``Diego has become a student of the sport,'' Alisal Coach Ignacio Flores said. ``At Mt. SAC he hit the 2-mile mark in 10:17 and realized he had to push the pace and take control of the race. He is disciplined and committed and has developed an understanding of tactical racing.'' Estrada will compete in Division I at the CCS championships Nov. 11.
• The California Interscholastic Federation announced that Fresno's Woodward Park will remain the site for the state cross-country championships through 2009. Woodward Park has served as the state venue since the event's inception in 1987.
Among high school runners, breaking 15 minutes at Crystal Springs in Belmont is the magical equivalent of a 4-minute mile. The barrier has been broken 71 times by 45 individuals over the 35-year history of 2.95-mile course, which has hosted more than its share of major invitational and championship meets.
This week, Willow Glen junior Mohamed Abdalla and Los Gatos senior Matthew Petrillo became the 26th and 27th runners in Central Coast Section history to have done so. It's the first time since 2003 that two runners have accomplished the feat in the same year.
Abdalla broke his two-week-old personal record by one second, running 14:54. Coach Victor Santamaria believes the windy conditions at the Blossom Valley Athletic League championships Monday prevented Abdalla from dipping under 14:50, which hasn't been done since 1985.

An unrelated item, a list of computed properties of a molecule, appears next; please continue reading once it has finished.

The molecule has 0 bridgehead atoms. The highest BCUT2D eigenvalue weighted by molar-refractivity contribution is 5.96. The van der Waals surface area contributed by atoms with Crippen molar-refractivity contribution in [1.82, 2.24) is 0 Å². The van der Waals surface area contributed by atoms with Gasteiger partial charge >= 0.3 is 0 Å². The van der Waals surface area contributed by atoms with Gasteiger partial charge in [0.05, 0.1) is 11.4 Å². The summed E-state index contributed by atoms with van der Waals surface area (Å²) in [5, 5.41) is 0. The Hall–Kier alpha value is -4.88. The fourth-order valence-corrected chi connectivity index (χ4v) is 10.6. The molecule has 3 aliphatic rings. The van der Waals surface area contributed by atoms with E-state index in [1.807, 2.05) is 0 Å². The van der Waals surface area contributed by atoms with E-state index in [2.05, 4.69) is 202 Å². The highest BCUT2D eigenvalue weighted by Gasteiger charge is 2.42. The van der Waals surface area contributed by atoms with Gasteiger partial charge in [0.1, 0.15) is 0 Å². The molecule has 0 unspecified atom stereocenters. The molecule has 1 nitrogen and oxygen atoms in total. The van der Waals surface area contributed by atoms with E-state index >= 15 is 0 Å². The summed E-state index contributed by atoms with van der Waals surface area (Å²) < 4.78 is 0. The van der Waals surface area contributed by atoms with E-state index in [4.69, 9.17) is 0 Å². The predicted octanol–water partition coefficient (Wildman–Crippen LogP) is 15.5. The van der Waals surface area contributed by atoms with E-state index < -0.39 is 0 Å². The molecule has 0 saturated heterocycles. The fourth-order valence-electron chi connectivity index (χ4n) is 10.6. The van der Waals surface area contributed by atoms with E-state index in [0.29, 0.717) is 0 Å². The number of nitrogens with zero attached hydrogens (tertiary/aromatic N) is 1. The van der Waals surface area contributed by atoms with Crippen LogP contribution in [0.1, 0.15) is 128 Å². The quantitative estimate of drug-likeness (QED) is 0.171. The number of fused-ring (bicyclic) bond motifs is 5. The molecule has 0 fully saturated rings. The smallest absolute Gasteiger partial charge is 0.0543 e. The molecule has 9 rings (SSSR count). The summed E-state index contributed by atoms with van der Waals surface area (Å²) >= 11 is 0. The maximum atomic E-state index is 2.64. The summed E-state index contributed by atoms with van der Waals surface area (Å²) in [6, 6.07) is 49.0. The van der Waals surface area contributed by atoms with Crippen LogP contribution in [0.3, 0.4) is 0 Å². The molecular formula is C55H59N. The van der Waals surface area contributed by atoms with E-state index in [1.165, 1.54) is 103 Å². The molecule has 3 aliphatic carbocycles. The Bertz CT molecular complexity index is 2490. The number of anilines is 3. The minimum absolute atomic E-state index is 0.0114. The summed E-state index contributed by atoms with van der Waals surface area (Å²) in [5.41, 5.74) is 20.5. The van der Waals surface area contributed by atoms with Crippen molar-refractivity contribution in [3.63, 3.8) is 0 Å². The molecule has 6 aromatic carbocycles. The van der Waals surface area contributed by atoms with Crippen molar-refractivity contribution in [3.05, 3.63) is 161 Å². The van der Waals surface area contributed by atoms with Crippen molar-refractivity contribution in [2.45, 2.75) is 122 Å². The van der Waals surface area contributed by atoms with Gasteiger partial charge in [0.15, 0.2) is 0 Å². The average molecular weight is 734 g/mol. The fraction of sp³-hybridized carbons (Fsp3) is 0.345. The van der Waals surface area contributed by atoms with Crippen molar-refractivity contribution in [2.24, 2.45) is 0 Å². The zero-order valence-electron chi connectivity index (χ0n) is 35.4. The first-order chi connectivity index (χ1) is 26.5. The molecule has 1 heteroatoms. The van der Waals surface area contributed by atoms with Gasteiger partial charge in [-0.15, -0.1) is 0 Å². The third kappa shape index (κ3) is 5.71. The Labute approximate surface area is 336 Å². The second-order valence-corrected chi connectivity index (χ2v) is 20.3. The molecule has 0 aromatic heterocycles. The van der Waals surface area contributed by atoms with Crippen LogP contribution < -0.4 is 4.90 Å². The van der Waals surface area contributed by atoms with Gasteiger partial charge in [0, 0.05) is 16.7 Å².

His performances over the past month have signified a breakthrough for Abdalla, who is rapidly rising into the state-elite level.
``He's gotten to the point this year where he feels he belongs at the top of every race,'' Santamaria said. ``But breaking 15 minutes puts him in a whole different category. I'm not sure he understands that.
``He wants to run fast and he has ambitions to be at the national level. All his actions back that up.''
On Tuesday, Petrillo ran 14:57 to capture the Santa Clara Valley Athletic League De Anza Division title. Combined with a strong performance at the Mt. SAC Invitational on Oct. 21, Petrillo has proven that he has found his form.
``He's been ready for it for a long time,'' Los Gatos Coach Thomas Newman said. ``It's been his goal as long as he's been running on that course. More than anything, he's getting his confidence back.''
With Abdalla, Petrillo and Alisal junior Diego Estrada running better than ever, a single race for section supremacy would be a much-anticipated contest. Instead, each will run in different enrollment divisions at the CCS championships Nov. 11 at Toro Park in Salinas.
• The Los Gatos girls also made their stamp on Crystal Springs, running the third-fastest team time in course history on the way to winning the De Anza Division title.
The Wildcats' five-runner time of 93:33 was second in CCS history to the 2000 San Lorenzo Valley Division III state-championship team (93:09) and broke a 21-year-old school record by nearly two minutes. The course record of 93:07.9 was set in 1980 by Miramonte of Orinda.
``I told them they could do it and they looked at me like I was crazy,'' said Coach Monica Townsend, the No. 1 runner on the '85 team that held the school mark. ``They were all healthy, all fired-up and had the mental and physical abilities to really pull it together, and they did it.''
Second-place Jill Goodwin (18:20) led teammates Kaela Townsend (18:24), Erin Fabris (18:30), Paige Knudsen (18:24) and Jessica Fee (19:45).